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Full text of "Poland Russia and Great Britain 1941-1945"

IL- TIMES OF TROUBLE

FROM HITLER TO THE
UNITED NATIONS

... At the signing of the Soviet-Japan Pact... in the Kremlin ...
Raising his glass (to toast the new friendship) Stalin shouted :
" Banzai for His Majesty, the Emperor/* and declared that a diplomatic
relation, once pledged, is unchangeable, however much ideologies may differ,
Matsuoka toasted Stalin, and said:
" The Treaty had been made. I do not lie. If I lie, my head shall be
yours. If you lie, be sure I will come for your head."
Stalin seemed embarrassed. Then he replied : " My head is important
to my country. So is yours to your country. Let's take care to keep both
our heads on our shoulders.9*
At the station, Stalin tapped Matsuoka on the shoulder and said : " The
European problem can be solved in a natural way if Japan and the Soviets
co-operate."
" Not only the European problem/' Matsuoka answered, "Asia also can
be solved." " The whole world can be settled," said Stalin,
(Tolishuss, Otto, Tokyo Record^ p. 107, April 22, 1941).
Thus, between two Imperialist Powers was concluded the most im-
portant Pact (at least in their opinion) of the twentieth century. They
had both converted their States into a war machine in order to attempt
a conquest, the parallel of which has never been known in world history.
The context of their mutual pact was briefly summarised in these two
sentences of the partners. " The European problem can be solved...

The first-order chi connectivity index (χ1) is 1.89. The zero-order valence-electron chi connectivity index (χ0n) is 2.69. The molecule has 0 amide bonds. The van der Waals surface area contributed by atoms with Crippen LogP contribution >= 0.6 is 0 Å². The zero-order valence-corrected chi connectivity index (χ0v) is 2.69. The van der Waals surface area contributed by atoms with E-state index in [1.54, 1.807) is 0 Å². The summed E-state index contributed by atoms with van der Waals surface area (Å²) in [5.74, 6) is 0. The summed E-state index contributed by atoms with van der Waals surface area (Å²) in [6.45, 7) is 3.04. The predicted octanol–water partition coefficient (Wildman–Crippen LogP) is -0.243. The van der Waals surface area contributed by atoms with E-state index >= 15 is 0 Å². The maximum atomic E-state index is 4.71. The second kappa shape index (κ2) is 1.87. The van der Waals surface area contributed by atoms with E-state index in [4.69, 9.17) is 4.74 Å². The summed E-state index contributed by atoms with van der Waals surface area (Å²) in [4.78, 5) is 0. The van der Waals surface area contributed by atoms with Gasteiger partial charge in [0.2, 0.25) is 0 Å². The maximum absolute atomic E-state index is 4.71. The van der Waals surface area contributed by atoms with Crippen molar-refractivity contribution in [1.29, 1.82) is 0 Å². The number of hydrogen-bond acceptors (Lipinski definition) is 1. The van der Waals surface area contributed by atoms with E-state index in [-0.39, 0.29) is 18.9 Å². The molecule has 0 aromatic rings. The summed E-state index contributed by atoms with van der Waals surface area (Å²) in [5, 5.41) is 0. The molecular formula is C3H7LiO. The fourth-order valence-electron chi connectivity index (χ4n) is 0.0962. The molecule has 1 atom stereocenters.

the Asiatic problem can be solved... if Japan and the Soviets co-operate."
It could only mean—Europe for Russia!... Pacific for Japan!
If in the nineteenth century the Russians had been in some doubt as
to whether or not their fate lay in Europe or Asia (there had been two
schools of thought on this question), now, in the spring of 1941, they
proclaimed that the future of Asiatic Russia, whose borders sink in the
Arctic and Pacific Oceans to rise in the heights of Tian Schan and Pamir,
lay in Europe. By the Pact of April, 1941, the partners believed that a
basis for the commencement of a new phase in world history had been
stabilised. Japan was given a free hand to attack the conquests of the
* white mqn ' on the Pacific. Russia could now plan an action in Europe
on a scale never before known and which might, in fact, be compared, if
indeed such a comparison be possible, to the Mongol invasion, which had
resulted in the creation of the great continental Empire embracing Asia
from the Pacific, and China as far as the border of Poland in Europe.
T9